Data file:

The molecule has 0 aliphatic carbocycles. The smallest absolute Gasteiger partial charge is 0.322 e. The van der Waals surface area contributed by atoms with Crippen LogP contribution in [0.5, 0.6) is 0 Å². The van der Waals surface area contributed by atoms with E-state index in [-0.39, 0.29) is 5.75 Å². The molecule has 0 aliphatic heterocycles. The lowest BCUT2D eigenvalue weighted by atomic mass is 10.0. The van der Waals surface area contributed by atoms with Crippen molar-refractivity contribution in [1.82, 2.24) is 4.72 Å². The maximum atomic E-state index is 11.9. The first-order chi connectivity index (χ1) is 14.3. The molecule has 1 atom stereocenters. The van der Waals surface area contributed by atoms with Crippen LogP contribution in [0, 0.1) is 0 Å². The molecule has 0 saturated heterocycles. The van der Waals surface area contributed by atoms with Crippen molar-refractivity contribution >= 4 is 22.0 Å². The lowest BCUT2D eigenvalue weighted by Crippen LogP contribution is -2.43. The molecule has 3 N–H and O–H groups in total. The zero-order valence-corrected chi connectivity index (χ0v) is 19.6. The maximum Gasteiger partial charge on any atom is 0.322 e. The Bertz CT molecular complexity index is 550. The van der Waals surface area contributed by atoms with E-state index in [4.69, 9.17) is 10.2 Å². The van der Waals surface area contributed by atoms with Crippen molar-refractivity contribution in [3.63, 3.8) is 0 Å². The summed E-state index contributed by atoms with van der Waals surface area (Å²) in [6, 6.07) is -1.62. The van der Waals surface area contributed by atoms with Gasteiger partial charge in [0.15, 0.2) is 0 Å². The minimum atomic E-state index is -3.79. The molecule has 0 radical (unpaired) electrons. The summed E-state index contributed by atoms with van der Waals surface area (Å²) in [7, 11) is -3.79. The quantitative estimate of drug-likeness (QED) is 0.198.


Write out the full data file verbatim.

The molecule has 0 aliphatic carbocycles. The smallest absolute Gasteiger partial charge is 0.322 e. The van der Waals surface area contributed by atoms with Crippen LogP contribution in [0.5, 0.6) is 0 Å². The van der Waals surface area contributed by atoms with E-state index in [-0.39, 0.29) is 5.75 Å². The molecule has 0 aliphatic heterocycles. The lowest BCUT2D eigenvalue weighted by atomic mass is 10.0. The van der Waals surface area contributed by atoms with Crippen molar-refractivity contribution in [1.82, 2.24) is 4.72 Å². The maximum atomic E-state index is 11.9. The first-order chi connectivity index (χ1) is 14.3. The molecule has 1 atom stereocenters. The van der Waals surface area contributed by atoms with Crippen LogP contribution in [0, 0.1) is 0 Å². The molecule has 0 saturated heterocycles. The van der Waals surface area contributed by atoms with Crippen molar-refractivity contribution >= 4 is 22.0 Å². The lowest BCUT2D eigenvalue weighted by Crippen LogP contribution is -2.43. The molecule has 3 N–H and O–H groups in total. The zero-order valence-corrected chi connectivity index (χ0v) is 19.6. The maximum Gasteiger partial charge on any atom is 0.322 e. The Bertz CT molecular complexity index is 550. The van der Waals surface area contributed by atoms with E-state index in [4.69, 9.17) is 10.2 Å². The van der Waals surface area contributed by atoms with Crippen molar-refractivity contribution in [3.63, 3.8) is 0 Å². The summed E-state index contributed by atoms with van der Waals surface area (Å²) in [6, 6.07) is -1.62. The van der Waals surface area contributed by atoms with Gasteiger partial charge in [0.15, 0.2) is 0 Å². The minimum atomic E-state index is -3.79. The molecule has 0 radical (unpaired) electrons. The summed E-state index contributed by atoms with van der Waals surface area (Å²) in [7, 11) is -3.79. The quantitative estimate of drug-likeness (QED) is 0.198.